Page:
We always prefer to keep as much control of the process as possible.

Less Is More With Contract Clauses

The other point to remember when dealing with contract clauses for real estate is the more you put in, the less attractive the deal becomes to the other party. A couple small requests are one thing, but we have seen people requesting mountains to be moved in only a couple days.

So, when presenting an offer to the other party, we prioritize and go for what we feel is necessary to make the deal work for us. For instance, if the seller doesn’t have the survey we requested, it doesn’t matter much to us. That is, unless we had plans that were specific to that, which is rare. It was more a ‘nice to have’, not a requirement. If we really wanted the property and it was in demand, we may not even ask for that until after we have a conditional deal and are moving forward with our due diligence.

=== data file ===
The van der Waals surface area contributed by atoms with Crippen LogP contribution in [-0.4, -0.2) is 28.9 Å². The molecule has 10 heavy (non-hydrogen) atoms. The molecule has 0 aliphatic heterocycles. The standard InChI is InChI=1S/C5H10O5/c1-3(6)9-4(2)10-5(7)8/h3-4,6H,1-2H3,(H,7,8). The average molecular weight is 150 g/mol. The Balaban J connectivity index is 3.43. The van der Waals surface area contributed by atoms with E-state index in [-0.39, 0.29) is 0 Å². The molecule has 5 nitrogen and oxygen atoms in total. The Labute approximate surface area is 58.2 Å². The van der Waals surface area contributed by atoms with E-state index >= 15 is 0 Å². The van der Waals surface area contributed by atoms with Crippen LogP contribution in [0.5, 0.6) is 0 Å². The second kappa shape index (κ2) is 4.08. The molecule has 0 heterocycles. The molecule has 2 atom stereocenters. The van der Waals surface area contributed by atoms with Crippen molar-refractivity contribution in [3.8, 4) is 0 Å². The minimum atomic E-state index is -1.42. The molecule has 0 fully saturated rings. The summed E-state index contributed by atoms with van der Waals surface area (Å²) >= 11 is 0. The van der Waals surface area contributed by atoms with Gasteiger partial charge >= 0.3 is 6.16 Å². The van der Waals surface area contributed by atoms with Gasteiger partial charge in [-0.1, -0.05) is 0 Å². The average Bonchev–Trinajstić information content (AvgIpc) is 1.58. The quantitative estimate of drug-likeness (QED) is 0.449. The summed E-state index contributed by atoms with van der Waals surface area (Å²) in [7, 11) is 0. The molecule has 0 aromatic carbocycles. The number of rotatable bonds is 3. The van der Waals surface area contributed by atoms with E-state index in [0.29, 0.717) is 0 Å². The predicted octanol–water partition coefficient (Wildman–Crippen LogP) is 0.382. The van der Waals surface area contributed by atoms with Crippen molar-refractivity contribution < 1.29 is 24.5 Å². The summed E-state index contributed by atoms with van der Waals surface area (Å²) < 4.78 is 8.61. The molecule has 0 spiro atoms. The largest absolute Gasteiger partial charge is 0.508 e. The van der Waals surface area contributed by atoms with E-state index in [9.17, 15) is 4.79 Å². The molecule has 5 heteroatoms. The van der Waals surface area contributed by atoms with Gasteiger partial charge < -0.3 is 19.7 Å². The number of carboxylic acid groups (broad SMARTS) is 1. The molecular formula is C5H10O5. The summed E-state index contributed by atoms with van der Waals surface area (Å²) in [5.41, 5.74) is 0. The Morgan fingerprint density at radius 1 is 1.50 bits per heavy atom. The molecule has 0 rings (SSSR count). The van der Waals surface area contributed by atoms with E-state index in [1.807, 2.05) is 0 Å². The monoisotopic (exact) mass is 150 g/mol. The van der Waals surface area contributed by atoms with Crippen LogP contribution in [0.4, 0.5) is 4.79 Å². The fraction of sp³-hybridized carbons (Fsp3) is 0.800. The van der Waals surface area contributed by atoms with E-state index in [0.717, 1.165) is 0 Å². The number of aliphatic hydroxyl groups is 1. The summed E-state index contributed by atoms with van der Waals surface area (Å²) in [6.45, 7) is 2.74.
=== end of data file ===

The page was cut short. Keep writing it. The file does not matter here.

That touches on some powerful negotiating tactics we have learned over the years, which have benefited many investors.

The idea with contract clauses for real estate is to prioritize your needs. Protection, repairs, property visits, legal advice, whatever they are, get enough of them that make the deal work. Always protect yourself from being locked into a deal you don’t like.

Our first priority is always protecting ourselves without scaring the seller by going overboard. You may want to strongly consider making it yours as well.